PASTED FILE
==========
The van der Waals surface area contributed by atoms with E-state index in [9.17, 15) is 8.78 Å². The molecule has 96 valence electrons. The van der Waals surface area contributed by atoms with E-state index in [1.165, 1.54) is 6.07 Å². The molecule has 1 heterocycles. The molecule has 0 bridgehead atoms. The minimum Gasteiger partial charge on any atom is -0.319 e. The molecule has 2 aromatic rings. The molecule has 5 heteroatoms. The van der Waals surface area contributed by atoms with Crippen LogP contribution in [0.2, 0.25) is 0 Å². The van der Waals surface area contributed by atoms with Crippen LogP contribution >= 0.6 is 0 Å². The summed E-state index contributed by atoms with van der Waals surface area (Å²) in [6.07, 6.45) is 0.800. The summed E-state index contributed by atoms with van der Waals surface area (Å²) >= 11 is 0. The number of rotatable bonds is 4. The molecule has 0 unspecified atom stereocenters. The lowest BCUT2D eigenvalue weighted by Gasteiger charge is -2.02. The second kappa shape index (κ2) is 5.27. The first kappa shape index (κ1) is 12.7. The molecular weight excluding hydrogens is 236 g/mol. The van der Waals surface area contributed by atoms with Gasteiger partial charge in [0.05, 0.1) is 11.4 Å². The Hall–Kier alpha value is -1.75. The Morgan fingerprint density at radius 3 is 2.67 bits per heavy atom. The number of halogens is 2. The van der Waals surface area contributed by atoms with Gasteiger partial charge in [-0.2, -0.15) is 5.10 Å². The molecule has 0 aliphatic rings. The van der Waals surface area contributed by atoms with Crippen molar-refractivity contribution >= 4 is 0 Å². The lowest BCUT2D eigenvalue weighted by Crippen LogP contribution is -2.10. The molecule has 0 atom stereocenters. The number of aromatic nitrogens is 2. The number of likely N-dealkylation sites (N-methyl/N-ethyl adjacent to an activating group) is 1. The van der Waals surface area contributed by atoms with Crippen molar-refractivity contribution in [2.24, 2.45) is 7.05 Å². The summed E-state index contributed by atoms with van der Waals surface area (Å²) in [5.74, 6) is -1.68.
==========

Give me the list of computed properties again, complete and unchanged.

The van der Waals surface area contributed by atoms with E-state index in [9.17, 15) is 8.78 Å². The molecule has 96 valence electrons. The van der Waals surface area contributed by atoms with E-state index in [1.165, 1.54) is 6.07 Å². The molecule has 1 heterocycles. The molecule has 0 bridgehead atoms. The minimum Gasteiger partial charge on any atom is -0.319 e. The molecule has 2 aromatic rings. The molecule has 5 heteroatoms. The van der Waals surface area contributed by atoms with Crippen LogP contribution in [0.2, 0.25) is 0 Å². The van der Waals surface area contributed by atoms with Crippen LogP contribution >= 0.6 is 0 Å². The summed E-state index contributed by atoms with van der Waals surface area (Å²) in [6.07, 6.45) is 0.800. The summed E-state index contributed by atoms with van der Waals surface area (Å²) >= 11 is 0. The number of rotatable bonds is 4. The molecule has 0 unspecified atom stereocenters. The lowest BCUT2D eigenvalue weighted by Gasteiger charge is -2.02. The second kappa shape index (κ2) is 5.27. The first kappa shape index (κ1) is 12.7. The molecular weight excluding hydrogens is 236 g/mol. The van der Waals surface area contributed by atoms with Gasteiger partial charge in [0.05, 0.1) is 11.4 Å². The Hall–Kier alpha value is -1.75. The Morgan fingerprint density at radius 3 is 2.67 bits per heavy atom. The number of halogens is 2. The van der Waals surface area contributed by atoms with Gasteiger partial charge in [-0.2, -0.15) is 5.10 Å². The molecule has 0 aliphatic rings. The van der Waals surface area contributed by atoms with Crippen molar-refractivity contribution >= 4 is 0 Å². The lowest BCUT2D eigenvalue weighted by Crippen LogP contribution is -2.10. The molecule has 0 atom stereocenters. The number of aromatic nitrogens is 2. The number of likely N-dealkylation sites (N-methyl/N-ethyl adjacent to an activating group) is 1. The van der Waals surface area contributed by atoms with Crippen molar-refractivity contribution in [2.24, 2.45) is 7.05 Å². The summed E-state index contributed by atoms with van der Waals surface area (Å²) in [5.74, 6) is -1.68.